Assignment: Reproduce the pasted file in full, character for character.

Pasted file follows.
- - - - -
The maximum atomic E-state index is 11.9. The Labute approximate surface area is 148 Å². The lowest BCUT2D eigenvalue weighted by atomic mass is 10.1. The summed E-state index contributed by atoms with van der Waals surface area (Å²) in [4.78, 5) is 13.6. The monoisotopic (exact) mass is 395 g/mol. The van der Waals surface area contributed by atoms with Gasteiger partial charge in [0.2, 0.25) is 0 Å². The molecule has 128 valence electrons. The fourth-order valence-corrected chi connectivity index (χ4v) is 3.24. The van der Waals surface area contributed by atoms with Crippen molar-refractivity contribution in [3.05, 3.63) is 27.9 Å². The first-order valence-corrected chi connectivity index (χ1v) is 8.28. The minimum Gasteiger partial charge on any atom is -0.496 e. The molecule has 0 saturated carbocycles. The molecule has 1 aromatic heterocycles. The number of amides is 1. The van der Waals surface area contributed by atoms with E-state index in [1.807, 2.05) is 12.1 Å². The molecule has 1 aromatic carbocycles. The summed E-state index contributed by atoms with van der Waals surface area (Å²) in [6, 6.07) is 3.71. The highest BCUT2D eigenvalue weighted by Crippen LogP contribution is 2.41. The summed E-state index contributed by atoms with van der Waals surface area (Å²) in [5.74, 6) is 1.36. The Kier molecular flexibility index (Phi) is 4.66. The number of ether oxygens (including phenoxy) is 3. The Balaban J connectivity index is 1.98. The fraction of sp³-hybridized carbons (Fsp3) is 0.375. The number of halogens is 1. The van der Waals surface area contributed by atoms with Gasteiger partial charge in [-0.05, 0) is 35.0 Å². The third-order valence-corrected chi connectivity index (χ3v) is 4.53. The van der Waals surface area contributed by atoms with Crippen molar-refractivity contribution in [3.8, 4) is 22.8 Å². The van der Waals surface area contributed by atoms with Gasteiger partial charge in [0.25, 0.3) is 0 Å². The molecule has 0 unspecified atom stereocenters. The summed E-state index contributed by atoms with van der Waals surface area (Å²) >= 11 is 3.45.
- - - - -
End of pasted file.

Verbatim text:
The maximum atomic E-state index is 11.9. The Labute approximate surface area is 148 Å². The lowest BCUT2D eigenvalue weighted by atomic mass is 10.1. The summed E-state index contributed by atoms with van der Waals surface area (Å²) in [4.78, 5) is 13.6. The monoisotopic (exact) mass is 395 g/mol. The van der Waals surface area contributed by atoms with Gasteiger partial charge in [0.2, 0.25) is 0 Å². The molecule has 128 valence electrons. The fourth-order valence-corrected chi connectivity index (χ4v) is 3.24. The van der Waals surface area contributed by atoms with Crippen molar-refractivity contribution in [3.05, 3.63) is 27.9 Å². The first-order valence-corrected chi connectivity index (χ1v) is 8.28. The minimum Gasteiger partial charge on any atom is -0.496 e. The molecule has 0 saturated carbocycles. The molecule has 1 aromatic heterocycles. The number of amides is 1. The van der Waals surface area contributed by atoms with E-state index in [1.807, 2.05) is 12.1 Å². The molecule has 1 aromatic carbocycles. The summed E-state index contributed by atoms with van der Waals surface area (Å²) in [6, 6.07) is 3.71. The highest BCUT2D eigenvalue weighted by Crippen LogP contribution is 2.41. The summed E-state index contributed by atoms with van der Waals surface area (Å²) in [5.74, 6) is 1.36. The Kier molecular flexibility index (Phi) is 4.66. The number of ether oxygens (including phenoxy) is 3. The Balaban J connectivity index is 1.98. The fraction of sp³-hybridized carbons (Fsp3) is 0.375. The number of halogens is 1. The van der Waals surface area contributed by atoms with Gasteiger partial charge in [-0.05, 0) is 35.0 Å². The third-order valence-corrected chi connectivity index (χ3v) is 4.53. The van der Waals surface area contributed by atoms with Crippen molar-refractivity contribution in [3.8, 4) is 22.8 Å². The van der Waals surface area contributed by atoms with Gasteiger partial charge in [0.25, 0.3) is 0 Å². The molecule has 0 unspecified atom stereocenters. The summed E-state index contributed by atoms with van der Waals surface area (Å²) >= 11 is 3.45.